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Expected to bring 30 million Africans out of extreme poverty and raise the incomes of 68 million people who live on less than $5.50 per day, the African Continental Free Trade Area (AfCFTA) agreement will create the largest free trade area in the world, connecting 1.3 billion people across 55 countries with a combined GDP of $3.4 trillion, facilitating a platform to enhance long-term growth on the continent.

The AfCFTA will reduce tariffs among member countries, reshaping the African market and regional economies, providing an opportunity through which African-owned companies may enter new markets, expand their customer base, and reduce the continent’s investment gap.

“Can the demand on the continent be met by the supply on the continent? Do we have the real infrastructure or the logistics to be able to move goods from one country to another? In driving intra-African trade in the context of the AfCFTA, it is about the tradeoff between what is foregone now, in terms of tariffs, in terms of investment, and in terms of growth that comes in,” stated Shaahien Mottiar, Head of Trade and Working Portfolio Management and Transactional Products and Services at South African bank and finance services group, Standard Bank, in Cape Town, South Africa on 11 March.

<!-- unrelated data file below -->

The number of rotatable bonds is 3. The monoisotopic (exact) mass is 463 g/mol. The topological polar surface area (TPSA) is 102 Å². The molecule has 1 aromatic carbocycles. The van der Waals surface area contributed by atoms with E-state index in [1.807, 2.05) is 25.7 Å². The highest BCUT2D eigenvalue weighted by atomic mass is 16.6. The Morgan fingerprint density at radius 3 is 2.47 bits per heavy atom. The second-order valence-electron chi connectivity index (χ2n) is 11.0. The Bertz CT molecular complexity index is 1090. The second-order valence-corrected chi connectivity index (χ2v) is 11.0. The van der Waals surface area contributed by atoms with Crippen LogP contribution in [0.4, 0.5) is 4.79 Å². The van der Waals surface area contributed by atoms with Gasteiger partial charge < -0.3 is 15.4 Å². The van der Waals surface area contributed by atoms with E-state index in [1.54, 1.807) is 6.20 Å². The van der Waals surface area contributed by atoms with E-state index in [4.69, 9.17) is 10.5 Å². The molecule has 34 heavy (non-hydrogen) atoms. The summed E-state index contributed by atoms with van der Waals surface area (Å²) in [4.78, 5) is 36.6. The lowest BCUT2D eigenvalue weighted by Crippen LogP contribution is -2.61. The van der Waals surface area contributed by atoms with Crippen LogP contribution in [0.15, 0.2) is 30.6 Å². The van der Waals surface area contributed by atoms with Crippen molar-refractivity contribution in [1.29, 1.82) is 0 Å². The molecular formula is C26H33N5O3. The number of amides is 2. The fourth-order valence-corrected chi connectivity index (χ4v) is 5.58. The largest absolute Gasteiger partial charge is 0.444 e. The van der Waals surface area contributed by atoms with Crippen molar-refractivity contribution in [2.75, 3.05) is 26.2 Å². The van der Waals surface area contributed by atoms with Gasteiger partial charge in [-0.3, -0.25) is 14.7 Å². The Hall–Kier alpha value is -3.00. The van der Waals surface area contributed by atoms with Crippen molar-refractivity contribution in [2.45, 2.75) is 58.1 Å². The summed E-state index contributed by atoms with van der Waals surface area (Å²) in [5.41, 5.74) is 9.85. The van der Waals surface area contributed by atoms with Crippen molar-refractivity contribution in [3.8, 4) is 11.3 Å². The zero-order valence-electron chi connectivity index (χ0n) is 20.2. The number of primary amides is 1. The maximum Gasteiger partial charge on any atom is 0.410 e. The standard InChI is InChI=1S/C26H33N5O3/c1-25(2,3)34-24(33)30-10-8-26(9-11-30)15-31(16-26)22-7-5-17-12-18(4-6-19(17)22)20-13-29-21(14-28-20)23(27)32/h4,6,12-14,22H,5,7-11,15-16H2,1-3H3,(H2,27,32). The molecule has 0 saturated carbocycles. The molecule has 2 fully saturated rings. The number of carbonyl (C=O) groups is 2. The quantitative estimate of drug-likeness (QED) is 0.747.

The full implementation of the AfCFTA agreement will require the standardization of intra-regional policies such as trade facilitation and services, as well as regulatory measures and technical barriers that inhibit trade. As such, the agreement is expected to favor small- and medium-sized enterprises (SMEs), which account for approximately 80% of Africa’s employment and 50% of its GDP. Lower tariffs, free access to the market, and the removal of trade barriers, is projected to offer innumerable benefits to intra-continental SMEs, enabling access to cheaper means of production and thereby increasing production, trade, and their bottom line.

“The AfCFTA is supposed to grow intra-African trade and by doing so, improve on welfare for Africans,” stated Souleymane Diagne, Group Head for Trade Finance and Services for pan-African banking conglomerate, Ecobank, adding, “The opportunities are there to capture intra-African growth. We feel that it will be very critical for us to help SMEs have access to the markets on a national front, but also on a regional and continental front, and that will only be done through capacity building.”

Easing the process of importing raw materials among African countries and with restrictions lifted on foreign investments, the continent is poised to benefit from its vast natural and human resources, thereby creating more well-paid jobs for Africa’s youthful population, which will result in an alleviation in impoverishment and the promotion of socioeconomic growth.